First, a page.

Forget the debt commission report.
There's a lot of good stuff in it, along with some bad. But it ain't going to happen; the votes aren't there. And even if they were, the report doesn't touch the biggest budget buster of all: ObamaCare.
So let's focus back on the most immediate threat to our economy: the Democrats' new tax hike. Sen. Chuck Schumer’s still trying to sell his "$1 million and over" tax increase, which the Joint Commission on Taxation estimates will bring in $31 billion a year.
We don't buy that figure, since a lot of rich folks always find ways to hide their income. But even if you accept that $31 billion figure, in whose hands would that money do more good -- in the hands of folks in the private sector, or in the hands of politicians and government bureaucrats?
Kept in the private sector, folks would either spend it or invest it back in the economy. If they just spent the money, that would still be a boost for the economy. But the Tax Foundation estimates that two out of every three dollars raised by the new “millionaires' tax” would come out of investment income. So if the "millionaire's tax" goes through, the private sector would lose about $20 billion in capital, which might otherwise be used to expand and hire new employees. That means fewer jobs, and a weaker economy.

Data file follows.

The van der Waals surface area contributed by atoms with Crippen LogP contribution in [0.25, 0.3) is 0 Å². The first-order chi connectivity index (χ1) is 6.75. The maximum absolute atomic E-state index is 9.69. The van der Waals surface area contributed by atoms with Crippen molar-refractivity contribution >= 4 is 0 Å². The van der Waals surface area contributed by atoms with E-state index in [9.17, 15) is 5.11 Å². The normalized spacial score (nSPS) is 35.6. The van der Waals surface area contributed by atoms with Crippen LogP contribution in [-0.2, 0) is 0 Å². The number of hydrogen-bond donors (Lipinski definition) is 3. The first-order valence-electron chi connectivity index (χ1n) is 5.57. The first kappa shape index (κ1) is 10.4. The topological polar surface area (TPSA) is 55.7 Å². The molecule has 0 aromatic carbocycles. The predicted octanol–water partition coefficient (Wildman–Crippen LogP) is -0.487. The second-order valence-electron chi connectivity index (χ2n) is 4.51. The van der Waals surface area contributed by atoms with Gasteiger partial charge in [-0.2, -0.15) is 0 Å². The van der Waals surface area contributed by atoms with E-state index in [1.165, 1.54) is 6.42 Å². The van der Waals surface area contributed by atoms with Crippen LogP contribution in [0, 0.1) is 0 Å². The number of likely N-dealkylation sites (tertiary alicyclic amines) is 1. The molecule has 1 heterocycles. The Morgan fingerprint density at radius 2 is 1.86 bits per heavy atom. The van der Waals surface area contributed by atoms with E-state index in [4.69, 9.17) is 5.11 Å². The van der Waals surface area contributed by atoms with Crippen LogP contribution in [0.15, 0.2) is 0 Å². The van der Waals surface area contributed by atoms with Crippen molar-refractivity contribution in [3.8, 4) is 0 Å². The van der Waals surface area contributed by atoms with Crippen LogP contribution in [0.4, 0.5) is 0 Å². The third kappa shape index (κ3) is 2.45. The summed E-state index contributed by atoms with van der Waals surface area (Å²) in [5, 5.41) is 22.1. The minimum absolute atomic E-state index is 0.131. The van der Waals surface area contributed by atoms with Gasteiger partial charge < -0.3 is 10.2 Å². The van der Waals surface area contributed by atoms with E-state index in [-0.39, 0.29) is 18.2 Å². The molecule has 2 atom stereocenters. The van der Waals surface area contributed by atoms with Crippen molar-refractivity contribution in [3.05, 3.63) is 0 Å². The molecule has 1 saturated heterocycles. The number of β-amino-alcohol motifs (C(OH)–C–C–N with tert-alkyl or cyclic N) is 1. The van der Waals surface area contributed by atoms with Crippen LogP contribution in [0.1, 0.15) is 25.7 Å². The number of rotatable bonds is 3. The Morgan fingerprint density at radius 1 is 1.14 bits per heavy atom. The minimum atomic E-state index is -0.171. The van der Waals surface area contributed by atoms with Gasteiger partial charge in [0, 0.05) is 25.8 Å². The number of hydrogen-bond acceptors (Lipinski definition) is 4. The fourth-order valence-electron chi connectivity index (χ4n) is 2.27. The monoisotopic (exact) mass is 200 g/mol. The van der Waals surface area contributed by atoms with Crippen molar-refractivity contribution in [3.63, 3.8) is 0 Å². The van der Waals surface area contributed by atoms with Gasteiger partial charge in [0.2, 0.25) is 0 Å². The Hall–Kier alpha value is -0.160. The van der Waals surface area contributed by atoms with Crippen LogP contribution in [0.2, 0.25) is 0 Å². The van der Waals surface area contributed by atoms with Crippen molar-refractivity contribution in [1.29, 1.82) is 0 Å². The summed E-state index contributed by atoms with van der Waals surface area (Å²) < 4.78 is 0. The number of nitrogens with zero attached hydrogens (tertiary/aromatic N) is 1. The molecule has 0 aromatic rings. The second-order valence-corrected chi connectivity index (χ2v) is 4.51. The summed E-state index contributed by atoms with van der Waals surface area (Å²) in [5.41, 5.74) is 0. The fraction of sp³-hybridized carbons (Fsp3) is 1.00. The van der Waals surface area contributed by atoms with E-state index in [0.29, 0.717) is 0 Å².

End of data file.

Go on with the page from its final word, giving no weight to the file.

And how would the government spend the money? As it always does: wastefully and inefficiently. If you believe they'd just dedicate the money to lowering the deficit, then you probably believe in the tooth fairy. Just look at their decades-long theft of our Social Security accounts.
Of course they could spend the $31 billion on a new stimulus plan. But the last stimulus did nothing to turn unemployment around, and that was 25 times bigger than $31 billion. Is it really worth taking $31 billion out of the hide of the American private sector for the sake of increasing stimulus spending by just another 4%?
Like so many other projects of this administration, the numbers just don't add up. It just doesn't make sense. And it shows that we've got to stop tax and spend policies and restore our faith in the private sector.